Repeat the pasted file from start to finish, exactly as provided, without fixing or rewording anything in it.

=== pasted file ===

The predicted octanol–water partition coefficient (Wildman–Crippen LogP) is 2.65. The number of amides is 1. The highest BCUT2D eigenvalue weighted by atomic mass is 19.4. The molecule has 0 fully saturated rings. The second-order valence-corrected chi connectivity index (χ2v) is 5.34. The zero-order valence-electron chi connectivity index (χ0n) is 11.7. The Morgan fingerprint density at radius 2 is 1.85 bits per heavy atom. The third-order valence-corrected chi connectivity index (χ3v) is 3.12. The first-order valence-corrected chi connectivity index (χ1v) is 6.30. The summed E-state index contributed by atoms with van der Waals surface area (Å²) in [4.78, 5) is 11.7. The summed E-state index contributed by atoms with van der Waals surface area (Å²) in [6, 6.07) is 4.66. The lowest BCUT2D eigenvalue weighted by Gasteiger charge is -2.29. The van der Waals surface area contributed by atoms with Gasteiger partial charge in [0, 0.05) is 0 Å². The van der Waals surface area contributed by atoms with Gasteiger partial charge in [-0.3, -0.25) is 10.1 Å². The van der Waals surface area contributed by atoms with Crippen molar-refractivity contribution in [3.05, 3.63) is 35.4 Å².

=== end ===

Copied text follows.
The predicted octanol–water partition coefficient (Wildman–Crippen LogP) is 2.65. The number of amides is 1. The highest BCUT2D eigenvalue weighted by atomic mass is 19.4. The molecule has 0 fully saturated rings. The second-order valence-corrected chi connectivity index (χ2v) is 5.34. The zero-order valence-electron chi connectivity index (χ0n) is 11.7. The Morgan fingerprint density at radius 2 is 1.85 bits per heavy atom. The third-order valence-corrected chi connectivity index (χ3v) is 3.12. The first-order valence-corrected chi connectivity index (χ1v) is 6.30. The summed E-state index contributed by atoms with van der Waals surface area (Å²) in [4.78, 5) is 11.7. The summed E-state index contributed by atoms with van der Waals surface area (Å²) in [6, 6.07) is 4.66. The lowest BCUT2D eigenvalue weighted by Gasteiger charge is -2.29. The van der Waals surface area contributed by atoms with Gasteiger partial charge in [0, 0.05) is 0 Å². The van der Waals surface area contributed by atoms with Gasteiger partial charge in [-0.3, -0.25) is 10.1 Å². The van der Waals surface area contributed by atoms with Crippen molar-refractivity contribution in [3.05, 3.63) is 35.4 Å².